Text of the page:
OK, THE PICTURES:
We skipped the talk so we could get up the tower without the wait in line, savvy, huh!
View to east from the tower—two of the cruise ships at the West Indian Company Dock
View to the west towards Crown Bay—more cruise ships
I wanted to get my money’s worth so I took a dip in the swimming pool.
The first historic home we visited
One of the most beautiful things about this house was the original mahogany floors.
More of Villa Notman
…Too much interesting history to write in my blog….
…Reminded me of Grandmama, Mammaw and the project I did while we were home during hurricane season.
The docent at Haagensen house told me that they let a homeless man live in this building that is part of an archeological dig next door to Haagensen House. AND Mr. Haagensen built the West Indian Company Dock in the 1800s—the cruise ship dock of today!
Mark visited with one of the docents while I ran back up the steps to go look at an outdoor kitchen that I had missed!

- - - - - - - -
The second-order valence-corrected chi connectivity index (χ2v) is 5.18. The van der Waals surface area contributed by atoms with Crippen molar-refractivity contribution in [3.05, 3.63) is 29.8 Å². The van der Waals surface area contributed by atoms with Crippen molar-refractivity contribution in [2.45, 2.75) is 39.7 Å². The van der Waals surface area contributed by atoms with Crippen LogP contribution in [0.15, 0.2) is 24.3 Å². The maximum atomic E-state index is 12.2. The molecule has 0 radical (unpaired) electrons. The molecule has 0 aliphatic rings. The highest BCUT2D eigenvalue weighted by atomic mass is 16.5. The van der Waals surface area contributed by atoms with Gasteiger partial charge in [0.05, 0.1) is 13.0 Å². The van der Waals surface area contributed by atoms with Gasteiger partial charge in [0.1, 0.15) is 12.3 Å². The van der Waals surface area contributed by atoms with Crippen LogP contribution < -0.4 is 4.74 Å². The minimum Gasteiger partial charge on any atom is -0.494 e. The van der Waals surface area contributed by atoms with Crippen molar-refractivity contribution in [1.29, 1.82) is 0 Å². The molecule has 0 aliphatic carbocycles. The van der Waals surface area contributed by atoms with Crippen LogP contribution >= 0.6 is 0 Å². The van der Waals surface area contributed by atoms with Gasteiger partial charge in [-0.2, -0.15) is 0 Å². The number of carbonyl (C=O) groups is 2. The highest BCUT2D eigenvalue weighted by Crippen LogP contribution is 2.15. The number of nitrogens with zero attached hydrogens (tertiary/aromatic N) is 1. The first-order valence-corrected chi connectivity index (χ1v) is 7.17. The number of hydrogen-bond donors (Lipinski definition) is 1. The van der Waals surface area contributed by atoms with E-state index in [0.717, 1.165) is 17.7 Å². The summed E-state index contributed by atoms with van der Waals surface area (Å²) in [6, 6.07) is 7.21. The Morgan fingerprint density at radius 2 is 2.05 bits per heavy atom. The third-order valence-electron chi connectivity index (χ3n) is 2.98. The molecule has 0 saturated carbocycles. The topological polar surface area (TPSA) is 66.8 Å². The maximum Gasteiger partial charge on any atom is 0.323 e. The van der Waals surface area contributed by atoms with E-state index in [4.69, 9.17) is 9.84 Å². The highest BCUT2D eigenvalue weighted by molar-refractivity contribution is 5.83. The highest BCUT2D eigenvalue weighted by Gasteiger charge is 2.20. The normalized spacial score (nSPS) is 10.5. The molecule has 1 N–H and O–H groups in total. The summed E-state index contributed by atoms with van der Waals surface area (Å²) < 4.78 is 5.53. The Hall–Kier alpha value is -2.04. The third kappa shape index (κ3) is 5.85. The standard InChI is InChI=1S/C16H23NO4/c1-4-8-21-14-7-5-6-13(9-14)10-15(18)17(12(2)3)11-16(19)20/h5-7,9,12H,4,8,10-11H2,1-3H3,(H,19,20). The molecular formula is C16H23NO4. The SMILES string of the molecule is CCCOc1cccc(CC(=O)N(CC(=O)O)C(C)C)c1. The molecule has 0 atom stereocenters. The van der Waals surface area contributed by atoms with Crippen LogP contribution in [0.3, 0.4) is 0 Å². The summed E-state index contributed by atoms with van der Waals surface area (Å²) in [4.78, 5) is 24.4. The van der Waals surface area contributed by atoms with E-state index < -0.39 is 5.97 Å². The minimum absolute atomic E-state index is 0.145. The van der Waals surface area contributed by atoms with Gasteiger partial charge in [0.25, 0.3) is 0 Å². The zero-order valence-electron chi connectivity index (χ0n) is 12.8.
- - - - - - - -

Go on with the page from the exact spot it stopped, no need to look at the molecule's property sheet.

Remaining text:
The stones behind this waterfall at the Hotel 1829 (named after the year it was built) are amber stones from all over the world.
The “99 Steps” go by the Hotel 1829. There are really 103 steps. They are an example of “Step Streets” built from ballast in Danish ships way back when.
We ended our outing with a treat from Bumpa’s and some people watching.
Other sights we saw on other days:
We mailed a birthday card to our nephew and our first-born and a little goodie for our grandbaby from this historic building that houses the post office.
Danish Fort Christian
We’re moored in Caneel Bay at St. John, now, looking forward to spending the day with our friends Ronald and Sandra from S/V Sandra Louise. They’ve gotten jobs and have been here since we left St. John last June. We were planning on getting together yesterday, but it was blowing like stink, so we couldn’t make the dinghy trip around to Cruz Bay to meet them. That’s how I got this post finished—a blustery day well spent!